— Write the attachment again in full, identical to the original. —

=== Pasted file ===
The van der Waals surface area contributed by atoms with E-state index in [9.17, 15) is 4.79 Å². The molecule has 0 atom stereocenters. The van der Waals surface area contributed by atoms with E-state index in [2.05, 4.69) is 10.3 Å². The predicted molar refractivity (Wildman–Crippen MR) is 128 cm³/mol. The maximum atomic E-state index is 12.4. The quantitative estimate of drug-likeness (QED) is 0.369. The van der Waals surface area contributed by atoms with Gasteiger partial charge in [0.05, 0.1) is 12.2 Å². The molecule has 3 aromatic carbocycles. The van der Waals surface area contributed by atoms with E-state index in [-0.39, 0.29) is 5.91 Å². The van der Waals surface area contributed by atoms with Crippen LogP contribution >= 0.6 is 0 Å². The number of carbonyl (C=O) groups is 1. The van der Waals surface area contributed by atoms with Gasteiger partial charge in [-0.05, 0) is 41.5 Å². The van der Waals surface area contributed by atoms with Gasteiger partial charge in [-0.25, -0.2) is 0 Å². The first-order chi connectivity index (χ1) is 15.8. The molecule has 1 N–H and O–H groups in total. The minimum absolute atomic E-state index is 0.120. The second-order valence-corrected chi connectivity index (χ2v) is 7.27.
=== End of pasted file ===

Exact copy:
The van der Waals surface area contributed by atoms with E-state index in [9.17, 15) is 4.79 Å². The molecule has 0 atom stereocenters. The van der Waals surface area contributed by atoms with E-state index in [2.05, 4.69) is 10.3 Å². The predicted molar refractivity (Wildman–Crippen MR) is 128 cm³/mol. The maximum atomic E-state index is 12.4. The quantitative estimate of drug-likeness (QED) is 0.369. The van der Waals surface area contributed by atoms with Gasteiger partial charge in [0.05, 0.1) is 12.2 Å². The molecule has 3 aromatic carbocycles. The van der Waals surface area contributed by atoms with E-state index in [-0.39, 0.29) is 5.91 Å². The van der Waals surface area contributed by atoms with Crippen LogP contribution >= 0.6 is 0 Å². The number of carbonyl (C=O) groups is 1. The van der Waals surface area contributed by atoms with Gasteiger partial charge in [-0.05, 0) is 41.5 Å². The van der Waals surface area contributed by atoms with Gasteiger partial charge in [-0.25, -0.2) is 0 Å². The first-order chi connectivity index (χ1) is 15.8. The molecule has 1 N–H and O–H groups in total. The minimum absolute atomic E-state index is 0.120. The second-order valence-corrected chi connectivity index (χ2v) is 7.27.